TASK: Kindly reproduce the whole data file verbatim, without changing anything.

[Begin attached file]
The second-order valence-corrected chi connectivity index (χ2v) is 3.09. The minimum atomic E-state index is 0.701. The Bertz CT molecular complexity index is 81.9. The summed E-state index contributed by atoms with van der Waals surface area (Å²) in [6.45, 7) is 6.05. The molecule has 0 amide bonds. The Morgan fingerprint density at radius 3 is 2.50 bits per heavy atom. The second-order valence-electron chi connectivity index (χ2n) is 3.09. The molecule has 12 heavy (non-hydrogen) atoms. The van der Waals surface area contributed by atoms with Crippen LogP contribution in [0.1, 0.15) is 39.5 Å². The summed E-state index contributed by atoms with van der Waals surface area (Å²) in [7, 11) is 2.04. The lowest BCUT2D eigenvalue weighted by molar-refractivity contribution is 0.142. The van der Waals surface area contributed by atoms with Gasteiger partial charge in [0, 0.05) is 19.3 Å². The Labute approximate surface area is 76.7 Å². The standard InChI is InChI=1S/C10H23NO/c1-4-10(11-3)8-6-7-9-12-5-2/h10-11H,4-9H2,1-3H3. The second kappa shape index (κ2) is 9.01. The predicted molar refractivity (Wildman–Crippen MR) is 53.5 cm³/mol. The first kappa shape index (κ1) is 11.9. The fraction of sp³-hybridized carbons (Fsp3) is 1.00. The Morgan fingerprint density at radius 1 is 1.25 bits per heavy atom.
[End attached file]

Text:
The second-order valence-corrected chi connectivity index (χ2v) is 3.09. The minimum atomic E-state index is 0.701. The Bertz CT molecular complexity index is 81.9. The summed E-state index contributed by atoms with van der Waals surface area (Å²) in [6.45, 7) is 6.05. The molecule has 0 amide bonds. The Morgan fingerprint density at radius 3 is 2.50 bits per heavy atom. The second-order valence-electron chi connectivity index (χ2n) is 3.09. The molecule has 12 heavy (non-hydrogen) atoms. The van der Waals surface area contributed by atoms with Crippen LogP contribution in [0.1, 0.15) is 39.5 Å². The summed E-state index contributed by atoms with van der Waals surface area (Å²) in [7, 11) is 2.04. The lowest BCUT2D eigenvalue weighted by molar-refractivity contribution is 0.142. The van der Waals surface area contributed by atoms with Gasteiger partial charge in [0, 0.05) is 19.3 Å². The Labute approximate surface area is 76.7 Å². The standard InChI is InChI=1S/C10H23NO/c1-4-10(11-3)8-6-7-9-12-5-2/h10-11H,4-9H2,1-3H3. The second kappa shape index (κ2) is 9.01. The predicted molar refractivity (Wildman–Crippen MR) is 53.5 cm³/mol. The first kappa shape index (κ1) is 11.9. The fraction of sp³-hybridized carbons (Fsp3) is 1.00. The Morgan fingerprint density at radius 1 is 1.25 bits per heavy atom.